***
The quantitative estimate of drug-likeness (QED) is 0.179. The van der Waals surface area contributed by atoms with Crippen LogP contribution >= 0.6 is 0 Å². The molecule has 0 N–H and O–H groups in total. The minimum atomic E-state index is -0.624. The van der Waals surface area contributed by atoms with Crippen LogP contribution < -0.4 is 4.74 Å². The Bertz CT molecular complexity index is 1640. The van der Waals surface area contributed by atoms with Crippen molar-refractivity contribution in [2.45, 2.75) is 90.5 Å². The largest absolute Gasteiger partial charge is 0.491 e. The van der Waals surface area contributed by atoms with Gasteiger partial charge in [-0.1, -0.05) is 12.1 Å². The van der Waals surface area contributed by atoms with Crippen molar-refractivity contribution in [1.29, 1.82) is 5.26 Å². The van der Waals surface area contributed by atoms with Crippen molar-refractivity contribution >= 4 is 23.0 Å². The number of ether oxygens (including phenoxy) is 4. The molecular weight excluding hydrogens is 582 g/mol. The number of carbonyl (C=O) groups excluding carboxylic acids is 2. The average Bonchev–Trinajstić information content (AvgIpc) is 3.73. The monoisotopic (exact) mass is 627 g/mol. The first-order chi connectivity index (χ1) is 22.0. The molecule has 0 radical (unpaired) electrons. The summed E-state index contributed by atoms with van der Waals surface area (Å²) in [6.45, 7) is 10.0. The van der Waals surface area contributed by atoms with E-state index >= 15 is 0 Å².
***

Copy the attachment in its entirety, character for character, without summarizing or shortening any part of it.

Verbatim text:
The quantitative estimate of drug-likeness (QED) is 0.179. The van der Waals surface area contributed by atoms with Crippen LogP contribution >= 0.6 is 0 Å². The molecule has 0 N–H and O–H groups in total. The minimum atomic E-state index is -0.624. The van der Waals surface area contributed by atoms with Crippen LogP contribution < -0.4 is 4.74 Å². The Bertz CT molecular complexity index is 1640. The van der Waals surface area contributed by atoms with Crippen molar-refractivity contribution in [2.45, 2.75) is 90.5 Å². The largest absolute Gasteiger partial charge is 0.491 e. The van der Waals surface area contributed by atoms with Gasteiger partial charge in [-0.1, -0.05) is 12.1 Å². The van der Waals surface area contributed by atoms with Crippen molar-refractivity contribution in [1.29, 1.82) is 5.26 Å². The van der Waals surface area contributed by atoms with Crippen molar-refractivity contribution >= 4 is 23.0 Å². The number of ether oxygens (including phenoxy) is 4. The molecular weight excluding hydrogens is 582 g/mol. The number of carbonyl (C=O) groups excluding carboxylic acids is 2. The average Bonchev–Trinajstić information content (AvgIpc) is 3.73. The monoisotopic (exact) mass is 627 g/mol. The first-order chi connectivity index (χ1) is 22.0. The molecule has 0 radical (unpaired) electrons. The summed E-state index contributed by atoms with van der Waals surface area (Å²) in [6.45, 7) is 10.0. The van der Waals surface area contributed by atoms with E-state index >= 15 is 0 Å².